|Publication number||US7102379 B2|
|Application number||US 11/075,523|
|Publication date||Sep 5, 2006|
|Filing date||Mar 9, 2005|
|Priority date||Sep 10, 2002|
|Also published as||CA2498060A1, CA2498060C, CN1695064A, CN100476449C, DE50310287D1, EP1537427A1, EP1537427B1, US20050200378, WO2004025316A1|
|Publication number||075523, 11075523, US 7102379 B2, US 7102379B2, US-B2-7102379, US7102379 B2, US7102379B2|
|Inventors||Max Hobelsberger, Ingo Kirchhoff, Zlatimir Posedel|
|Original Assignee||Alstom Technology Ltd.|
|Export Citation||BiBTeX, EndNote, RefMan|
|Patent Citations (20), Non-Patent Citations (1), Referenced by (25), Classifications (12), Legal Events (3)|
|External Links: USPTO, USPTO Assignment, Espacenet|
This patent application is a continuation for International Patent Application No. PCT/EP2003/050611, filed on Sep. 5, 2003, which claims priority to Swiss Patent Application No. CH 2002 1531/02, filed on Sep. 10, 2002. The entire disclosure of both applications is incorporated by reference herein.
The present invention relates to an apparatus and a method for monitoring and/or analysis of electrical machines during operation. The electrical machine in this case comprises at least one generator with a shaft and drive means for driving this shaft, wherein the shaft is essentially directly grounded at the first end of the generator, and wherein a measurement unit for measurement of shaft voltage and/or shaft current as a function of time is provided on the shaft at the second end of the generator. This is, in particular, an apparatus for use in power station installations.
Electrical machines, in particular large electrical machines such as those used in power station installations, should be monitored continuously and/or should be analyzed from time to time in order to ensure smooth operation, in order to identify fault states in good time, and in order to avoid uncontrolled failures.
There are various methods and apparatuses for this purpose for a large number of possible fault states, and these will be described briefly.
For example, U.S. Pat. No. 5,006,769 describes an apparatus for detection of turns shorts in the rotor winding of generators. In this case, the shaft voltage is measured via a specific grounding module, and is analyzed in a specific manner by means of Fourier transformation.
For its part, EP 0271678 proposes an apparatus which allows statements to be made about the suitability for use and the functional reliability of the shaft grounding and the insulation of the shaft. The apparatus proposed in this case, which is actually intended to reduce shaft voltages, allows statements to be made about the overall grounding conditions in the electrical machine.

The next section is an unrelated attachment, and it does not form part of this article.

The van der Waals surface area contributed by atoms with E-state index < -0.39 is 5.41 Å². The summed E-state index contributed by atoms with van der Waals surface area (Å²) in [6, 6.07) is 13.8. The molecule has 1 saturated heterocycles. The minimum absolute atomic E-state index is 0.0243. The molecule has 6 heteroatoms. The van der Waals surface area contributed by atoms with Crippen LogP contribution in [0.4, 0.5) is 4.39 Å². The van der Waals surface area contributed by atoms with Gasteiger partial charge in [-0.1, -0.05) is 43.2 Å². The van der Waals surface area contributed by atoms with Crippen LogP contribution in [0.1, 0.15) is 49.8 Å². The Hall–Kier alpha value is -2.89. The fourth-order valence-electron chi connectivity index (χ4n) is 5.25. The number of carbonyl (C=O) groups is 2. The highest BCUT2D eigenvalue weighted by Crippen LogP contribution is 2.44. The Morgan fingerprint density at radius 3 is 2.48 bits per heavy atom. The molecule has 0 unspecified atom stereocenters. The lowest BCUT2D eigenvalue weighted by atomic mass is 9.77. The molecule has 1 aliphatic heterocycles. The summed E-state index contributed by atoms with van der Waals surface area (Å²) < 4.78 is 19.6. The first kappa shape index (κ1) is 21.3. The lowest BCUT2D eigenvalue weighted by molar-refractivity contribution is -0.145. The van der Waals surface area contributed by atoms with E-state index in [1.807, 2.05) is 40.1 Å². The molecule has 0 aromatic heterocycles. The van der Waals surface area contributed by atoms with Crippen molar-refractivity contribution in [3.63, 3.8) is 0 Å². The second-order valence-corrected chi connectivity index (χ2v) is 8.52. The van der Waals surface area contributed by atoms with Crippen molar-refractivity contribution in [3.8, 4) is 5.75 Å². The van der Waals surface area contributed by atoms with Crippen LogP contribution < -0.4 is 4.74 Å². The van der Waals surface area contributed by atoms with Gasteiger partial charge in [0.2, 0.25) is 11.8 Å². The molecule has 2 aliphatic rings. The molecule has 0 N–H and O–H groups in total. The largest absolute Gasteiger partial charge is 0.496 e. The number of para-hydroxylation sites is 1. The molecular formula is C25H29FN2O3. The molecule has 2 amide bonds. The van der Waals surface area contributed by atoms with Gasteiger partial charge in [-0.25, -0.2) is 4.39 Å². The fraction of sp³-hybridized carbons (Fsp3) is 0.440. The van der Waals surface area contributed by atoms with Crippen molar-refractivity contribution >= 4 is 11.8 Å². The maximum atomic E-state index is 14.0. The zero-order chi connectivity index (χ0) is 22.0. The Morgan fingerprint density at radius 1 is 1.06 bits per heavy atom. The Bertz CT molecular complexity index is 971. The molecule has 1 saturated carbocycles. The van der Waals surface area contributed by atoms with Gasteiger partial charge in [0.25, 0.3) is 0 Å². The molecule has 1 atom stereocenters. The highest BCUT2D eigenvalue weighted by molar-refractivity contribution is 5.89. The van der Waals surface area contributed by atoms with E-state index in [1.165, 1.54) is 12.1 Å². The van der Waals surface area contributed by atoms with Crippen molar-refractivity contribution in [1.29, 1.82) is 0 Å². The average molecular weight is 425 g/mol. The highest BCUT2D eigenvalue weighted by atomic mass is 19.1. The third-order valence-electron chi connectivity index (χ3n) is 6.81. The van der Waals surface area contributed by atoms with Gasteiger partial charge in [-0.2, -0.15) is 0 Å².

DE 19742622 describes an apparatus which allows the identification of spark erosion on the shaft, (particularly in the bearings), as can occur when high voltages are present and which is generally associated with damaging effects, when measuring the shaft current and shaft voltage on the shaft.
A large number of documents describe apparatuses which are used for detection of brush sparking on the sliprings. These include, for example, U.S. Pat. No. 3,653,019, U.S. Pat. No. 4,058,804, U.S. Pat. No. 4,163,227 and U.S. Pat. No. 4,451,786. In this case, a measurement apparatus which must be provided specifically for this purpose is connected directly to the brushes and, and this is the major aspect of these documents, data processing is then carried out which makes it possible to distinguish between interference signals and useful signals. This is done primarily using the gating method in which interference signals are identified and the detection process is interrupted during the interference signals (blanking). Another method for detection of brush sparking is proposed in U.S. Pat. No. 4,577,151, in which a characteristic signal is detected via an antenna which must be provided specifically for this purpose, and is then supplied to an analysis unit. For this purpose, the antenna must be arranged in the vicinity of the sliprings in order to receive the corresponding radio-frequency signals. The signals are then amplified and demodulated in a specific analysis unit, and are then supplied to a detector.
One method for identification of a further fault state is described in U.S. Pat. No. 4,814,699. This relates to the detection of partial discharges in the stator, rotor and in the excitation apparatus. In this case, the shaft is used as an antenna and the radio-frequency pulses are output via one of the (insulated) shaft bearings or via a coupling coil which must be provided specifically for this purpose. The shaft bearings must for this purpose be electrically insulated from ground and must also be designed so as to make it possible to distinguish between interference signals in this specific signal and useful signals.
A further serious fault state which must likewise be monitored is oscillations in the shaft run of the machine, in particular in a turbogenerator run. These oscillations may be of a different nature. They may be bending oscillations or transverse vibration occurring in the direction at right angles to the shaft. Furthermore, so-called hunting may occur, that is to say quasi-periodically-damped changes in the rotation frequency of the shaft above the mains frequency of normally 50 Hz (or 60 Hz) and which are produced by, for example, sudden disturbances in the mains. The actual torsional oscillations which can be produced, for example, by sudden load increases on the mains are recognized as a third type of shaft oscillation. In this case, torsional oscillations are oscillations which manifest themselves in a non-standard rotational frequency along the shaft (phase shifts or frequency shifts), that is to say they produce torsion on the shaft.